Biochemical assessment of risk factors in coronary artery disease patients: An observational study in suburban hospital of Hapur, Uttar Pradesh
Background: Coronary risk factors such as hypertension, diabetes and coronary artery disease (CAD) have become major health problem in Indian subcontinent, despite low fat intake and low rates of obesity. It is a paradox that the increased risk of people of Indian origin to diabetes and CAD is not explained by conventional risk factors. It is possible that the presence of new risk factors may explain this paradox.
Aims and Objective: The present study was undertaken to estimate the prevalence of coronary artery disease and identify & compare some socio-demographic and lifestyle risk factors associated with coronary artery disease in urban and rural populations of Hapur.
Materials and Methods: It’s a community based study in which 350 adults each were randomly selected from urban and rural populations of Hapur using modified cluster sampling method. Selected individuals were examined. Data entry and analysis was done using SPSSversion16 for windows version 8.1. Several published epidemiological and case-controlled studies are reviewed. The prevalence of hypertension (3.2%), diabetes (2.6%) and CAD (3.2%) is very low in the rural population of India. However, in urban and immigrant populations, the prevalence of hypertension (≥160/95, 12–20%), diabetes (6–8%) and CAD (7–14%) is significantly higher than in the developed countries.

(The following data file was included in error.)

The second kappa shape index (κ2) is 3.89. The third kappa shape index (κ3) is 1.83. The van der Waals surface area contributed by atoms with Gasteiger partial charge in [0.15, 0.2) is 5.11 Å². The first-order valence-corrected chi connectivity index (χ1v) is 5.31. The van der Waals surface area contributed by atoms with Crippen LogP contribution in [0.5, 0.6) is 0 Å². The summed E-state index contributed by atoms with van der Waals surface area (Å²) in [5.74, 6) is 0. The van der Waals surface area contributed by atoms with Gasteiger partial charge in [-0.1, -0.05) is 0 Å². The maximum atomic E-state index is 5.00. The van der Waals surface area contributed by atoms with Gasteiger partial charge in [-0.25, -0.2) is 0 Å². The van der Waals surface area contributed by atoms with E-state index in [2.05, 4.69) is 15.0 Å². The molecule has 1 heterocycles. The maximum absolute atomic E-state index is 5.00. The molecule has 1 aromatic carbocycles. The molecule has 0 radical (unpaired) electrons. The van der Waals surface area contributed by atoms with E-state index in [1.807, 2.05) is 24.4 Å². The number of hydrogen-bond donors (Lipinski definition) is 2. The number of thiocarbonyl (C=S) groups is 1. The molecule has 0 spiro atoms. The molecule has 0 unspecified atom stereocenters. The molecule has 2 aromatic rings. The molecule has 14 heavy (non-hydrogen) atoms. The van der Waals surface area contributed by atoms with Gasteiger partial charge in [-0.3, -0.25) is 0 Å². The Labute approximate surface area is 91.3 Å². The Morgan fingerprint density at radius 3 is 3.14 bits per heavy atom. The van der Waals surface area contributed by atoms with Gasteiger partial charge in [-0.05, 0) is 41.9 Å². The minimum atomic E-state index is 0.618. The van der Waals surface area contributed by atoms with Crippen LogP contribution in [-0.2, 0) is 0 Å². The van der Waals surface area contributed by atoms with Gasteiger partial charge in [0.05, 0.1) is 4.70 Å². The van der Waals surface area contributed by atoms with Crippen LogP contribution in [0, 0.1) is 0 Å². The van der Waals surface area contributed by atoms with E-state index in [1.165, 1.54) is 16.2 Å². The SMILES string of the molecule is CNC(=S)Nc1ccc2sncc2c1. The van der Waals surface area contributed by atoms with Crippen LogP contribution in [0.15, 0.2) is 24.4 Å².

Result: Out of 350 patients of CAD included in study, 133(38%) were females and 217(62%) were males. Among those 54(15.4%) were below 45 years of age and 296(84.6%) were equal to and above 45 years of age. Risk factors like gender prevalence, family history of IHD, lifestyle, triglycerides level, HDL level, BMI and smoking
were not significantly associated with different age groups(p-value >0.05). While HTN, DM, stress, LDL level and cholesterol were found to be significantly associated with age ≥45 years.
Conclusions: These studies support the consensus that people of urban origin wherever they are settled should have lower desirable limits of serum cholesterol, body mass index and dietary fat intake and should also decrease new risk factors for prevention
of CAD. This finding may require modification of the existing guidelines of the International Task Force for Prevention of CAD.
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